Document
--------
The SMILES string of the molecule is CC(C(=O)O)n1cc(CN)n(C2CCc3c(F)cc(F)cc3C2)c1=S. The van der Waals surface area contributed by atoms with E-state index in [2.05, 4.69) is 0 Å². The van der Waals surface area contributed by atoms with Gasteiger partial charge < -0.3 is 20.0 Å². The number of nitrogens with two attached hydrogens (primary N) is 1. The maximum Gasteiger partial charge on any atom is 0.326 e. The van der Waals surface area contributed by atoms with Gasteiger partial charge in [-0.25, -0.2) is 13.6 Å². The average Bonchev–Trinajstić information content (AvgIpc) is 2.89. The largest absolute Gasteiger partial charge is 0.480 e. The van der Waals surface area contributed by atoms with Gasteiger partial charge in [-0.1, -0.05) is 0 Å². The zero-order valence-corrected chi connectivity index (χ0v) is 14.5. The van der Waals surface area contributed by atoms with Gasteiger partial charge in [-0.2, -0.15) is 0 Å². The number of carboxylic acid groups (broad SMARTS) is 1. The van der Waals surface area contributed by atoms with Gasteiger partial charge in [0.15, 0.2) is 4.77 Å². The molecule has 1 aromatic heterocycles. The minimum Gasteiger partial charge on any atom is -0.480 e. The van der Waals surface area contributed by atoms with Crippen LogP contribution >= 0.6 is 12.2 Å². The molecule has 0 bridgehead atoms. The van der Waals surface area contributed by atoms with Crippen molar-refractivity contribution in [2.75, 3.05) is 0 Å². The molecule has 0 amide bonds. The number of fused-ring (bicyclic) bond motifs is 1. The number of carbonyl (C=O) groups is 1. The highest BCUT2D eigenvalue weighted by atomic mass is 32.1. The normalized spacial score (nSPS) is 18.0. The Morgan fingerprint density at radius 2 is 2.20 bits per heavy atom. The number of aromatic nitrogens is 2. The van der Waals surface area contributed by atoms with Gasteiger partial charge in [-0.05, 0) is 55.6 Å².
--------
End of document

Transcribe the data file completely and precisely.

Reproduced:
The SMILES string of the molecule is CC(C(=O)O)n1cc(CN)n(C2CCc3c(F)cc(F)cc3C2)c1=S. The van der Waals surface area contributed by atoms with E-state index in [2.05, 4.69) is 0 Å². The van der Waals surface area contributed by atoms with Gasteiger partial charge < -0.3 is 20.0 Å². The number of nitrogens with two attached hydrogens (primary N) is 1. The maximum Gasteiger partial charge on any atom is 0.326 e. The van der Waals surface area contributed by atoms with Gasteiger partial charge in [-0.25, -0.2) is 13.6 Å². The average Bonchev–Trinajstić information content (AvgIpc) is 2.89. The largest absolute Gasteiger partial charge is 0.480 e. The van der Waals surface area contributed by atoms with Gasteiger partial charge in [-0.1, -0.05) is 0 Å². The zero-order valence-corrected chi connectivity index (χ0v) is 14.5. The van der Waals surface area contributed by atoms with Gasteiger partial charge in [-0.2, -0.15) is 0 Å². The number of carboxylic acid groups (broad SMARTS) is 1. The van der Waals surface area contributed by atoms with Gasteiger partial charge in [0.15, 0.2) is 4.77 Å². The molecule has 1 aromatic heterocycles. The minimum Gasteiger partial charge on any atom is -0.480 e. The van der Waals surface area contributed by atoms with Crippen LogP contribution >= 0.6 is 12.2 Å². The molecule has 0 bridgehead atoms. The van der Waals surface area contributed by atoms with Crippen molar-refractivity contribution in [2.75, 3.05) is 0 Å². The molecule has 0 amide bonds. The number of fused-ring (bicyclic) bond motifs is 1. The number of carbonyl (C=O) groups is 1. The highest BCUT2D eigenvalue weighted by atomic mass is 32.1. The normalized spacial score (nSPS) is 18.0. The Morgan fingerprint density at radius 2 is 2.20 bits per heavy atom. The number of aromatic nitrogens is 2. The van der Waals surface area contributed by atoms with Gasteiger partial charge in [-0.05, 0) is 55.6 Å².